Sunday, May 31, 2009

Flooded Treasures

Lately I've been reading Oscar Wilde's fairy tales. Interestingly enough I'm coming across some that I had read in class during grade school. Obviously now the societal quips and commentary no longer go over my head, instead they knock me right between the teeth as if Wilde was yelling to me from the grave, "See? Humans haven't changed at all, it's the same bureaucratic nonsense and it always will be...P.S. If I were alive today you know I'd be a stand-up comic."

On Saturday I was walking down the road and there was somewhat of an informal yard sale going on in Fremont. I went to check it out and there were books. Tons of books. Turns out what happened was this guy, he was an older guy, lived in Seattle his whole life, has his own float for the Solstice Parade, believes Seattle Times is a huge conspiracy, cool guy. Anyway, turns out a bunch of these books were flooded, so this guy dove into the dumpster and fished them all out. He was giving them away to any interested parties. Dostoevsky, Kierkegaard, Hunter Thompson (more), all found, all salvageable. I also added some Chomsky and Nietzsche.

He asked for two dollars since some of the books weren't flooded, I insisted on giving him three. Once when I was in between semesters at college there was a leak in my parents' basement and some of my books got it. A blow dryer, a little bit of sunlight, and a stubborn attitude that wouldn't settle for re-buying a soul-less republication from Barnes and Noble was all I needed to get them back to being totally readable. Hopefully I'll have similar success with these books.

Now, when I was in college I worked at Carnegie Mellon University in the receiving warehouse. Every so often I would go to campus to make deliveries to the book store. Sometimes there was a guy, similar to the Seattle guy, that would sell books on campus. I'd always see a flier near the book store so I knew when he'd be there. I'd try to go shop for a bit and since no one really wants to go back to a non-air conditioned warehouse in the middle of summer, it usually wasn't hard for me to convince my co-workers to stall for a bit while I checked out the book selection.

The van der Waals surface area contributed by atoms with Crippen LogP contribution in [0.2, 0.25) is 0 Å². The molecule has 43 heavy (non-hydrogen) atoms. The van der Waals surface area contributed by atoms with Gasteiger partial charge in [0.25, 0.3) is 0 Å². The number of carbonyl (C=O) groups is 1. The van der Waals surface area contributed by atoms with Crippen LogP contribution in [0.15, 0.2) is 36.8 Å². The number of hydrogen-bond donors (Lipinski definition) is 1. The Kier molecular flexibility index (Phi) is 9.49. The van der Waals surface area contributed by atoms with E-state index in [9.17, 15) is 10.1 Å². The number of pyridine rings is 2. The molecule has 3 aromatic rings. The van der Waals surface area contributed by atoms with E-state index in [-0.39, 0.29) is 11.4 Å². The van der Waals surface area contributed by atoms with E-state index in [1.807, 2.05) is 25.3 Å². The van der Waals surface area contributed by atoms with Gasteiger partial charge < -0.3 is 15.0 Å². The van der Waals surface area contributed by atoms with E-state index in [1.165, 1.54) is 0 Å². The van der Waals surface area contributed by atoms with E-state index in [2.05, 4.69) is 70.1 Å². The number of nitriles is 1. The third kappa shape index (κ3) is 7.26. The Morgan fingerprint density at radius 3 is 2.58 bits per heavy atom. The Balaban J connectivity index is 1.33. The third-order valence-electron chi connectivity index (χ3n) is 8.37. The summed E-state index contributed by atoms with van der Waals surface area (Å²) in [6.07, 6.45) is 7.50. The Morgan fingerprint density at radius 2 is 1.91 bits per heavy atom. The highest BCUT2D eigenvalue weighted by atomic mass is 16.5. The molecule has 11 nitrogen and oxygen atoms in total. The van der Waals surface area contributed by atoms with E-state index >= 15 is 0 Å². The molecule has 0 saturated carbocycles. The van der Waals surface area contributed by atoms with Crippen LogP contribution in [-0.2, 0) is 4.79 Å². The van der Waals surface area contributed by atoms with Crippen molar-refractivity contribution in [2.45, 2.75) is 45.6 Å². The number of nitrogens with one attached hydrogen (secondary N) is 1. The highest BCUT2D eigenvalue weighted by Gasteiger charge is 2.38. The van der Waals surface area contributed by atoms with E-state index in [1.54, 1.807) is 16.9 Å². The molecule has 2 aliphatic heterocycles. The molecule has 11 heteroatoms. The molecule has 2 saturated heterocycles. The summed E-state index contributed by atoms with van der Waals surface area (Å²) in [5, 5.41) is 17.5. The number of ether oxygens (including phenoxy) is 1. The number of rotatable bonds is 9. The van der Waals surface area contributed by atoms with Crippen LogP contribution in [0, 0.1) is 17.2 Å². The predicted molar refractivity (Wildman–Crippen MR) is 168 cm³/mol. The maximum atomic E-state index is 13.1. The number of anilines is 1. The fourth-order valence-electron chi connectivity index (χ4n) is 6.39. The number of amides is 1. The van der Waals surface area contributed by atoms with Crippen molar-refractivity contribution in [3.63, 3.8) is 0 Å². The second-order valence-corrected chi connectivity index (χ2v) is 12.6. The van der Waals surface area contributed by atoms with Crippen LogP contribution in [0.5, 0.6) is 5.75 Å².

One time, I found the entire collection of "Notes of A Dirty Old Man" by Charles Bukowski. Not the collection that was published later, but all of the original writings that appeared in the paper he used to write for along with some of the other stuff he had been doing during that time that had slipped under the radar. I remember picking it up at the book sale and showing it to the guy. "Spine's ripped, I can't sell that...You want it, it's yours." Since then I've read that collection so many times that the ripped spine did give in completely, the book's held together by athletic tape now, and I still read it from time to time.

Experiences like the above mentioned make me wonder why I spend time worrying about money.

Friday, May 15, 2009

At the Airport(s)

I’ve come to terms that I’m one of those people that gets freaked out if I don’t travel regularly. The destination doesn’t matter so much, but I like to have a regular schedule of logistic obstacles. It’s the best time to think, especially when I’m flying.

I like to get to airports extremely early, like super early. I like to be through security with 2 hours to spare, you can do some of your best people watching at an airport. Airports are one of the many venues in which we as humans can realize how far yet how little we’ve actually evolved from animals.

My day started at the Seattle Sheraton where I was to catch the shuttle to the airport. I had a few obligations that I had to attend to in the city early. I planned on catching the 8:43 shuttle but when I got there the 8:13 was still waiting. I got on board, now, the driver’s supposed to be able to take my money, but she sent me inside. I asked her if I had enough time, she responded, “only if you run.” I guess in retrospect she was kind of rude but I wasn’t paying much attention. I waited at the concierge, there was a shuttle booth, but I didn’t notice it. I listened to banter back in forth with a couple trying to get to Vancouver. She informed them that the train left once a day, there was a shuttle that provided a quick service. This is all information one can obtain spending about 2 minutes tops on Google, maybe these people didn’t have laptops with them but let’s be real, they have money and they’re clueless. So I started getting a little anxious, not because I was in a hurry but because the shuttle was waiting, and I didn’t want to be that guy. Finally it took off. The lady gets to me. “How can I help you?” “I wanted tickets for that shuttle that just left.” “O, well their booth is right over there.” “Oops, I didn’t see it.” “No worries I can sell you a ticket here, will you be catching the next one?” “That’s the plan.” “You could’ve just bought it from the driver.” “She wouldn’t take my money.” “He didn’t except your money?” “She wouldn’t take my money.” “That’s strange.”